Bank earnings will be a big theme this week, with JPMorgan Chase (JPM), Citigroup (C), and Wells Fargo (WFC) among the names reporting today.
A handful of other financial names are slated to report later this week, too.
As such, I thought I’d outline one technical indicator that can act as an alarm for trend reversals: the Parabolic SAR.
I know, I know – it sounds like some kind of fatal disease. (“Sorry to be the bearer of bad news, Linda, but your test came back positive for… Parabolic SAR. You should really start making arrangements.”)
Joking aside, though, this indicator has been around for years – long before online trading and interactive chart analysis – and it’s still a favorite among many Wall Street pros for good reason.
So follow me as we dive into the Parabolic SAR, and outline a couple of potential bullish and bearish signals on a pair of banks before earnings tomorrow.
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Table of Contents
The Parabolic Wut?
In the simplest terms, the Parabolic SAR (Stop and Reverse) indicator provides potential entry and exit signals and often acts as an alarm for trend reversals.
Many traders use the indicator to identify stop-loss targets, but for the purposes of this article, we’re going to dive into how it’s used to generate buy and sell signals on a stock.
Now, I’m not going to get into the nitty-gritty on how the Parabolic SAR is calculated, because it’s complex and makes my head spin.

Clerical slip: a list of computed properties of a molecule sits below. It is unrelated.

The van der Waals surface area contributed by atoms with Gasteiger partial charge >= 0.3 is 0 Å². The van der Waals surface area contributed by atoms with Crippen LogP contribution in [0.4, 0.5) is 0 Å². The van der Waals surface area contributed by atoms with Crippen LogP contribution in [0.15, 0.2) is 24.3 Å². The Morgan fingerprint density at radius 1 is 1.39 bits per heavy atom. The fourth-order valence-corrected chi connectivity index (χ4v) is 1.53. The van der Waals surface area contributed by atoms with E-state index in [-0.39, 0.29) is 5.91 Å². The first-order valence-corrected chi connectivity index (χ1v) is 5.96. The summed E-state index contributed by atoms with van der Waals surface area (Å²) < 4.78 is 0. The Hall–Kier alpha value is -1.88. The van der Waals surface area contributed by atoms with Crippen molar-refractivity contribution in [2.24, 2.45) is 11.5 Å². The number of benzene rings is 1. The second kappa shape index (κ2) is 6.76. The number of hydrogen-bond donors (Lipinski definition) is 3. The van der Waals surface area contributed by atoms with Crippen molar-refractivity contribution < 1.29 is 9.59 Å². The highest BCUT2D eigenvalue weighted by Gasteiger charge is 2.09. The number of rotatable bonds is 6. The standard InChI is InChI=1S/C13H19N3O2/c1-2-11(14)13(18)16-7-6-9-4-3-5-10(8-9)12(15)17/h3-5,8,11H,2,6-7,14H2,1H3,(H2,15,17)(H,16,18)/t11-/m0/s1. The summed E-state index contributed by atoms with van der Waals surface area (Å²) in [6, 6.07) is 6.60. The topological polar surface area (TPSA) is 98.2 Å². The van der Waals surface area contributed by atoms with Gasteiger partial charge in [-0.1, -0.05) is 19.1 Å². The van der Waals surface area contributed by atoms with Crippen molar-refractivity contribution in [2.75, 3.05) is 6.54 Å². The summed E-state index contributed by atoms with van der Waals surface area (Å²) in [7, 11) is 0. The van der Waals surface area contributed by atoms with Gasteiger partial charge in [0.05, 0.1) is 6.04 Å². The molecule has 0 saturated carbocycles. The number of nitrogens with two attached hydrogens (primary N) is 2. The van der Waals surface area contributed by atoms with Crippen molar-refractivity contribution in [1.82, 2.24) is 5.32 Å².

Just know that settings can be adjusted to make the indicator more or less sensitive.
The default for the “step” (aka – the rate of change, or the “acceleration factor”) is 0.02, and the default for the “maximum value” is 0.20. This is what we’ll be using in our examples later on.
But, in order to make the indicator more sensitive, one could increase the step to, say, 0.04. However, if the step is too high, the Parabolic SAR could produce more frequent – and often fake-out – signals.
The sensitivity of the indicator can be decreased by decreasing the step to, say, 0.01. This setting would provide looser signals and stops.
Now, the Parabolic SAR appears as a series of dots.
The dots will be underneath the stock price when the shares are in an uptrend, and above the stock price when the shares are in a downtrend.
Typically, traders will buy when the dots move below the stock, which can signal a reversal higher on the horizon.
On the flip side, they’ll short the shares when the dots move above the stock, which can signal the start of a pullback.